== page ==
CARE Birmans are an easily maintained cat, since their coats do not matt. A once a week combing is more than adequate. I recommend a greyhound comb, medium teeth, 1" long. Slicker brushes are not adequate for picking up the loose hairs. Bathing is generally once a season, more to keep them used to being bathed, than because they will get dirty. Many breeders have personal preferences in feeding, some using a "natural" diet of raw meats with ground vegetables etc. in it. For pet owners, I always tell them to read the side of the bag/can to see what is in it. Cat foods that are full of corn, by products and soya, are going to create more stools and not give your cat the nutrition it needs. A good brand name chow, with meat, meat meal, rice, wheat, etc. is preferable to the grocery store brands that may be lacking in nutrients and higher in magnesium and ash, which are something to be avoided, particularly with a neutered male cat, where bladder problems and stones can mean costly surgery. Canned food should not be the major part of your Birman's diet. A small amount daily is more than enough. A predominantly dry chow diet is often recommended for their dental health, however there are conflicting studies that have shown cats on all canned diets with teeth as healthy or better than a cat on all dry. The key here is to have your cat's teeth checked annually when it goes for it's vaccinations. There is also concern more recently, about obesity in cats who consume dry chows that are too high in carbohydrates. In our cattery, kittens are given the basic shots. I normally offer the pet buyer the opportunity to decide whether or not to continue the leukemia and rabies vaccines. Due to the controversy over vaccination site sarcomas, I allow them to make that decision, as the leukemia can be given in a hind leg. Should a cancer develop, and surgery be necessary, it is easier done here, than on the back of the neck. Birmans are strictly an indoor cat, for many reasons. Firstly, they are not of the nature to turn and fight, or run forever. They will often crouch when faced with a threat. Therefore, many people do not give the rabies vaccine. However, depending on your area or location, agriculture departments are tracking and recording cases of rabies moving northwards from the U.S; and if there were any chance of the animal escaping, many people do give this shot. Our own cats and kittens, which are kept over 12 weeks, are given the full set of vaccinations, including rabies and leukemia.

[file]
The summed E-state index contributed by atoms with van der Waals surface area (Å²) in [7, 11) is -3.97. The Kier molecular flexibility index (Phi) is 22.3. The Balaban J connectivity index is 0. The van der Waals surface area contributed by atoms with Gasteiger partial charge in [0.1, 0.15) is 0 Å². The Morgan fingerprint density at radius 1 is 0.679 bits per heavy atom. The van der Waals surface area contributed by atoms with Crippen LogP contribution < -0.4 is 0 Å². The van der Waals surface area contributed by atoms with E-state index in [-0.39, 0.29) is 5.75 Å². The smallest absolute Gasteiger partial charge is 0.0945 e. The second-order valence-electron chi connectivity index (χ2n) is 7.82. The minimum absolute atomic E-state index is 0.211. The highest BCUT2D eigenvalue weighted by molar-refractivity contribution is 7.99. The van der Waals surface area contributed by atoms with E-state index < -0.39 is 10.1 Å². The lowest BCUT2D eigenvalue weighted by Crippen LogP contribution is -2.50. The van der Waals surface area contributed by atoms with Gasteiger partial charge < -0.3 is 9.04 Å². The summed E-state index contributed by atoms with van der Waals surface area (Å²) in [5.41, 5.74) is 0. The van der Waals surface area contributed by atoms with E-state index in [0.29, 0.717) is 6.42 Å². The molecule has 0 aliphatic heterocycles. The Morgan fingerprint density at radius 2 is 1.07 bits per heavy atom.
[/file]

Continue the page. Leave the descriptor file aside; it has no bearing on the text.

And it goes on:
TEMPERAMENT Birmans have an incredibly sweet temperament. They are truly a people cat, and will often follow you around the house, or greet you at the door, just to be with their human. They adapt easily to changes in family circumstances and will blend into almost any home environment, including those with dogs. I am always asked whether the male or female is better-natured. And I reply that if altered before sexual maturity, there is basically no difference in their temperament, since there will be no hormonal influences at work on whether they are thinking about breeding, or lap time with you. We however, have always found our male kittens to have a particular charm. But then, we find ALL our kittens charming. Birmans love to play, and can be persistent in getting something they want. They will occupy themselves for hours with a piece of cord, or plastic bottle top. And they adore a big furry mouse, which goes to show that even though they are indoors and domesticated, their hunting instinct is well tuned. Owners who permit it, will often find they have a Birman blanket, at night.